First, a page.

back to article ORG plots e-voting observation

Digital rights activist, the Open Rights Group (ORG), says it will be sending 30 observers to monitor the UK's trial of electronic voting technologies in the May 2007 local elections. The team is meeting with the Electoral Commission this morning, where it says it expects its "observer status" will be accredited. The group is …


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  1. John Latham


    "Jason Kitcat". Give me a break!


    (getting coat)

  2. A J Stiles

    Just Say No to E-Voting

    There is no compelling reason to adopt e-voting, and plenty of reasons not to.

    It's tempting to add complexity to fix a problem; but what often happens is that you end up adding layer upon layer of fixes for problems created by previous "fixes". The roof leaks, so you install a floor drain. The floor drain gets blocked and smells, so you install a plug-in air freshener. There's a power cut, so you light a joss stick. The joss stick sets off the smoke detector, so you change it for a kitchen-type smoke detector with a silence button. And all the while, the roof is still leaking.

    If there's a system to be gamed, and the stakes are high enough, there'll be someone trying to game it. That's just human nature. If you can't make it impossible to cheat, then you have to make it easy to detect anyone attempting to cheat.

    Hand-counting of votes has one big thing in its favour: It's universally comprehensible in a way that electronic voting will never be. That is important, because ultimately you cannot trust something that you do not understand. Hand counting basically has just two failure modes: ballot paper not put in correct pile, and number of papers in pile miscounted. And the way it is performed in practice is especially designed to minimise both these failure modes.

    Even if the full schematic diagrams, mechanical blueprints and software Source Code of electronic vote recording machines are published (and I would expect no less; the principles of democracy must surely override any corporation's desire for secrecy), and machines were made available for public scrutiny whenever they were not required for an actual election, there will always only be a minority of people who can make proper use of this information. Everyone else just has to take it on faith that the machines do what they ate supposed to do -- they can't spot attempts to game the system.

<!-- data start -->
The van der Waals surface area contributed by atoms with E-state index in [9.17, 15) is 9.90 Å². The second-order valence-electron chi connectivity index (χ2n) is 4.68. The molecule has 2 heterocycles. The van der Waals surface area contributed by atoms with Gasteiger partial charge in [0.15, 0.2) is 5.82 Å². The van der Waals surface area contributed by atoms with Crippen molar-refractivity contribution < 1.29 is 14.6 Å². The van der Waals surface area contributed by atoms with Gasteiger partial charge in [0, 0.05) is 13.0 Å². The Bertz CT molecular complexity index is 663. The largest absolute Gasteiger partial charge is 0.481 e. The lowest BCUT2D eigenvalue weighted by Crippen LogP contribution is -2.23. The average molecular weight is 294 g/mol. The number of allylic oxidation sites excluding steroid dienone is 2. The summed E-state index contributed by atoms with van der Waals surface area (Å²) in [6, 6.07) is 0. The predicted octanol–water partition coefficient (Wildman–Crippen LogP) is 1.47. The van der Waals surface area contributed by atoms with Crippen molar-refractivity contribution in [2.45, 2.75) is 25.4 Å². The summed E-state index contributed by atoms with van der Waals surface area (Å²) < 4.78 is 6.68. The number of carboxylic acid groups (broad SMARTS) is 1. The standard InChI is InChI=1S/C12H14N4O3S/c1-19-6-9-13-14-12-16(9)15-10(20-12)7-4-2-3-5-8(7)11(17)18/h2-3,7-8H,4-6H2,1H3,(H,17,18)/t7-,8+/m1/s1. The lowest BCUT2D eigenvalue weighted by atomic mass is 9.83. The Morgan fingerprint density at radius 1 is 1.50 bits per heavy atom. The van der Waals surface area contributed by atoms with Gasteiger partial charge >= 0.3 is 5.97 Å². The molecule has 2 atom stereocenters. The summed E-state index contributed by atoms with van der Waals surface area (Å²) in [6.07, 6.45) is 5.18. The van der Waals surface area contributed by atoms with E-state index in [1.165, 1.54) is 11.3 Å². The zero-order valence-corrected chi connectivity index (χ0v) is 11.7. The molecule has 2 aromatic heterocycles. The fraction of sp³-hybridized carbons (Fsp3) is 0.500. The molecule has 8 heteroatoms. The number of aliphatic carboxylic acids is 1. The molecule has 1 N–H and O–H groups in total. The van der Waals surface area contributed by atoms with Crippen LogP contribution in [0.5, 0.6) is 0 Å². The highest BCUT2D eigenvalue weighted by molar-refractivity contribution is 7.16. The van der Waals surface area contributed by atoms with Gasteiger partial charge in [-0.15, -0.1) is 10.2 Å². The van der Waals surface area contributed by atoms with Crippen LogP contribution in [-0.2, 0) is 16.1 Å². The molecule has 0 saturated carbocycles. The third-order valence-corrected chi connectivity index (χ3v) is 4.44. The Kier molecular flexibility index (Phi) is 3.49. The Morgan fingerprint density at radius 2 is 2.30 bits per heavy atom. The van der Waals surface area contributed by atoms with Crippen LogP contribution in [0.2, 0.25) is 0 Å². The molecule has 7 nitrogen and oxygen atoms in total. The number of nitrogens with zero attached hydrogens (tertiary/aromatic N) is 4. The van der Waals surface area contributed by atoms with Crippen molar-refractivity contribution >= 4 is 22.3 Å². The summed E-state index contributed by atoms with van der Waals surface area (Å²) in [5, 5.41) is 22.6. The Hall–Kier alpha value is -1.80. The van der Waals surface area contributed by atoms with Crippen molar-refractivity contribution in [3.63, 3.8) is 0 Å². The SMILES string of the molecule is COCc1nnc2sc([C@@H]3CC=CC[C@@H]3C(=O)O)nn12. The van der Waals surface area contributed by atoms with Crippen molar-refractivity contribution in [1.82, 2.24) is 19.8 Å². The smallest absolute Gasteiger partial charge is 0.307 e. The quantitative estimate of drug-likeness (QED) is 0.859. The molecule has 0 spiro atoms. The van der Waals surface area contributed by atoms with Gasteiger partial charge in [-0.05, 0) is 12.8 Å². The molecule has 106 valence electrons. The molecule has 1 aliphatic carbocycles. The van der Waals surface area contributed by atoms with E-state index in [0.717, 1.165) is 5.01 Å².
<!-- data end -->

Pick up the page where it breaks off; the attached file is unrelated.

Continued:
If you know who knows who, you can even pretend to publish a list of everyone's name and address and for whom they voted; whilst in actual fact the election results are rigged, right down to the last vote. All you need do is make sure that everyone sees a subtly-altered version of the Big List, in which their own vote and those of their friends, family and neighbours are rendered correctly as they voted, with the rest altered to match the desired result. Not hard if you do it online with unique usernames and passwords (to make sure only those eligible to vote can see the results / identify whose votes to display correctly), add DRM (to prevent printing / annoy Mac and Linux users), and threaten severe punishment to anyone caught misusing the information or suspected of being about to misuse the information. It's a beautiful system, because it *looks* so well proof against interference. And nobody is going to ask a stranger how they voted!

    It's much better all around to stick with what we all know. Pencil and paper, disabled voters get to choose a person whom they trust to help them vote, and hand counting. It's not perfect, but it's worked up to now. Why should we trust something even less perfect?

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